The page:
In January, I wrote an article for the publication in the national psychologist about Energy Psychology.  In a subsequent issue there was a scathing letter to the editor by Dr. Chambers that was full of errors and misinformation. In his letter, among other things, he asserted that:

“The fundamental concept of this modality, that manipulations such as tapping or eye movements can alter dysfunctional cognitions or emotional responses, has been repeatedly discredited in controlled peer-reviewed studies”

“Its [EP’s] current use in clinical practice may strain ethical boundaries.”

Chambers, M. (2012). Evidence lacking for Energy Psychology [Letter to the editor]. National Psychologist, 21(3), 

Here was my response in the July issue:
Dr. Chambers’ letter, in the last issue, opens by saying he is “dismayed and concerned” that The National Psychologist would decide to publish a piece that advocates an energy psychology approach. He justifies this swipe at the editors by making a claim that is patently false, stating that Energy Psychology (and EMDR) have been repeatedly discredited in controlled peer reviewed studies.

A literature search conducted this year (in press at the APA journal Review of General Psychology) identified 50 peer-reviewed papers following the use of energy psychology protocols. All 50 described positive clinical effects. The 17 RCTs in the sample were critically evaluated for design quality. All of them showed highly significant statistical outcomes (ten of the studies had p levels <.001). In the 11 studies that reported effect sizes,10 of them were large. Nine of the17 studies used objective measures. Nine of them used placebo or active ingredient controls. Eight of these studies reported long term follow-up. Therapeutic gains were maintained in all of them. So Dr. Chambers is dead wrong on the facts.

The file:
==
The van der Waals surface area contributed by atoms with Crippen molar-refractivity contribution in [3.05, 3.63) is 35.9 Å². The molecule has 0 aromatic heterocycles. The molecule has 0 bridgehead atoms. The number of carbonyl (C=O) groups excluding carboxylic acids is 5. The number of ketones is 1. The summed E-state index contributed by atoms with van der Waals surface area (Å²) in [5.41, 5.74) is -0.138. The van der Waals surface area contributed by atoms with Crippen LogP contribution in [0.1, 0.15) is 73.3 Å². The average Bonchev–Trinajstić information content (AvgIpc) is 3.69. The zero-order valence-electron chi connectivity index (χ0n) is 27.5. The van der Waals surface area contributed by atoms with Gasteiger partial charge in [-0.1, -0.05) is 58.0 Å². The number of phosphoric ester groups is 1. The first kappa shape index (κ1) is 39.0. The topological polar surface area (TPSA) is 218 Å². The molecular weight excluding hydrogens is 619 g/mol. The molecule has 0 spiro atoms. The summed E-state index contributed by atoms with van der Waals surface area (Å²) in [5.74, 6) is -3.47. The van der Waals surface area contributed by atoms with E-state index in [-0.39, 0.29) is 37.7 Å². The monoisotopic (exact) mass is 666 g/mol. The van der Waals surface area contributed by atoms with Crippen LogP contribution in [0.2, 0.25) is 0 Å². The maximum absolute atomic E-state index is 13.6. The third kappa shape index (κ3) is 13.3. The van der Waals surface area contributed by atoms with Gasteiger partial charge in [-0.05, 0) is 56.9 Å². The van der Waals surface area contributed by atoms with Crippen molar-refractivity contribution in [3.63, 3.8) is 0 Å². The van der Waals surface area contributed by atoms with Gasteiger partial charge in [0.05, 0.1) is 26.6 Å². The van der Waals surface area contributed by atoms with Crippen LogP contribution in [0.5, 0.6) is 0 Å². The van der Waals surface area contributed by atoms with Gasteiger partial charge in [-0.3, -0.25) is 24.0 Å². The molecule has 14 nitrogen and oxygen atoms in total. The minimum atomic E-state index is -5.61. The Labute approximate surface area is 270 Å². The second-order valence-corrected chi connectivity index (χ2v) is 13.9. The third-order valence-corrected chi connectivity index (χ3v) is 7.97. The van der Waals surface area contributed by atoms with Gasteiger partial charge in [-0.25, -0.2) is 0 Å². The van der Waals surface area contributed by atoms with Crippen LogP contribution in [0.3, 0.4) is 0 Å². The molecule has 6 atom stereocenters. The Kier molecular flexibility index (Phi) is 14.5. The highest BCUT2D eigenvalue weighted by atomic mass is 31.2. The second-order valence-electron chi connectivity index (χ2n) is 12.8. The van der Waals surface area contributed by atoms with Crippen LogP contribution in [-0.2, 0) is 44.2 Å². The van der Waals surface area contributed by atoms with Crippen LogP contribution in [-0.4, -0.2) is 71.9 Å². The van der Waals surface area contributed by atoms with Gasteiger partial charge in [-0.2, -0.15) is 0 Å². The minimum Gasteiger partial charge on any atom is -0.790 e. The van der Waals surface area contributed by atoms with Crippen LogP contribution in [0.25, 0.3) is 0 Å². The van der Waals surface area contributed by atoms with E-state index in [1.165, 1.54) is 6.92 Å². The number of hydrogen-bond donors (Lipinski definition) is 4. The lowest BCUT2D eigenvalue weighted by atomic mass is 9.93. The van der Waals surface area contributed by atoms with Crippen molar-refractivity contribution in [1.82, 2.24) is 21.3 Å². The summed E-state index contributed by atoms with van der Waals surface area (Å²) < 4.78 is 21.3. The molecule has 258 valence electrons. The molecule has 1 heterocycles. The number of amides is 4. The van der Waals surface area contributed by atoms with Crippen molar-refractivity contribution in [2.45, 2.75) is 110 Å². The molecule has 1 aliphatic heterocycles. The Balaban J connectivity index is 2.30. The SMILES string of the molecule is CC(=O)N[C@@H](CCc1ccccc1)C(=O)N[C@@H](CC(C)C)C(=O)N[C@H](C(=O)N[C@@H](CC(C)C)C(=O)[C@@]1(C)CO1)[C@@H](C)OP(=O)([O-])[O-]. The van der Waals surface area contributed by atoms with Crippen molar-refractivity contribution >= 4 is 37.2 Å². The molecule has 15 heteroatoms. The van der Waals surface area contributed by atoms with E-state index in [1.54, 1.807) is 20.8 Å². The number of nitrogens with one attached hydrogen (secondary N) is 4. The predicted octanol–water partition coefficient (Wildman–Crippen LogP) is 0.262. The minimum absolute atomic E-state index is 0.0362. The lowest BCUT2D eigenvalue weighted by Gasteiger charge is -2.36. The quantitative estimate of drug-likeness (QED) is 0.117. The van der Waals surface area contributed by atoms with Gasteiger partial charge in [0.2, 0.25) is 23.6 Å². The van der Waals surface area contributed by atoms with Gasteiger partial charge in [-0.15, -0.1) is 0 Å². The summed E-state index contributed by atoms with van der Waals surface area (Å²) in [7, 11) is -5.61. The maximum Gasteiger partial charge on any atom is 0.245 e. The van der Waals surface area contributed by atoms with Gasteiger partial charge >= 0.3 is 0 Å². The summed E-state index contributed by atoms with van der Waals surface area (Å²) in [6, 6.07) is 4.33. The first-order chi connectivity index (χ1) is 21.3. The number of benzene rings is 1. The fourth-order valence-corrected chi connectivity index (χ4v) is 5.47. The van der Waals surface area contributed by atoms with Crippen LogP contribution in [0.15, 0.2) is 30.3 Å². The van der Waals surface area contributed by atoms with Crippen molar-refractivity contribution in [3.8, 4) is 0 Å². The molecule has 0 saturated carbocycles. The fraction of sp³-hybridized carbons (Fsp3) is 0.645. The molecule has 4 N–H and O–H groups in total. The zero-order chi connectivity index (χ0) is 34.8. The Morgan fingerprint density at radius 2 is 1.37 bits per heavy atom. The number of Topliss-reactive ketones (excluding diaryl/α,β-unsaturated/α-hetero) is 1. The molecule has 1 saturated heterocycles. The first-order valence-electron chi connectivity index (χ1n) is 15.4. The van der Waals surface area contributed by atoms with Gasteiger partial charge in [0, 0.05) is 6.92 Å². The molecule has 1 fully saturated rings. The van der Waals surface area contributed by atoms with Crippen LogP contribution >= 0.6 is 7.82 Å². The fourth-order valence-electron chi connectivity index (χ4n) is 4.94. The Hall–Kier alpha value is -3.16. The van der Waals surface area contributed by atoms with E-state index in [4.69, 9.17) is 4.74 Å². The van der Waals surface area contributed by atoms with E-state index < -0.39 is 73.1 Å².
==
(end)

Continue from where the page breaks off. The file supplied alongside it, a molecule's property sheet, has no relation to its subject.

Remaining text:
Resistance to an unfamiliar model imported from the healing traditions of other cultures (e.g., acupressure), along with citing biased organizations such as Quackwatch (as seen in the response to my article), rather than even-handed reviews of the current evidence, are preventing those in need from receiving the best help available. To use Dr. Chambers’ closing phrase, psychologists who keep themselves ignorant about easily-accessible clinical innovations that are more effective than standard practices in addressing serious societal issues such as PTSD “may strain ethical boundaries.”

Schwarz, R. (2012). Response to Chambers [Letter to the editor]. National Psychologist, 21(4), 21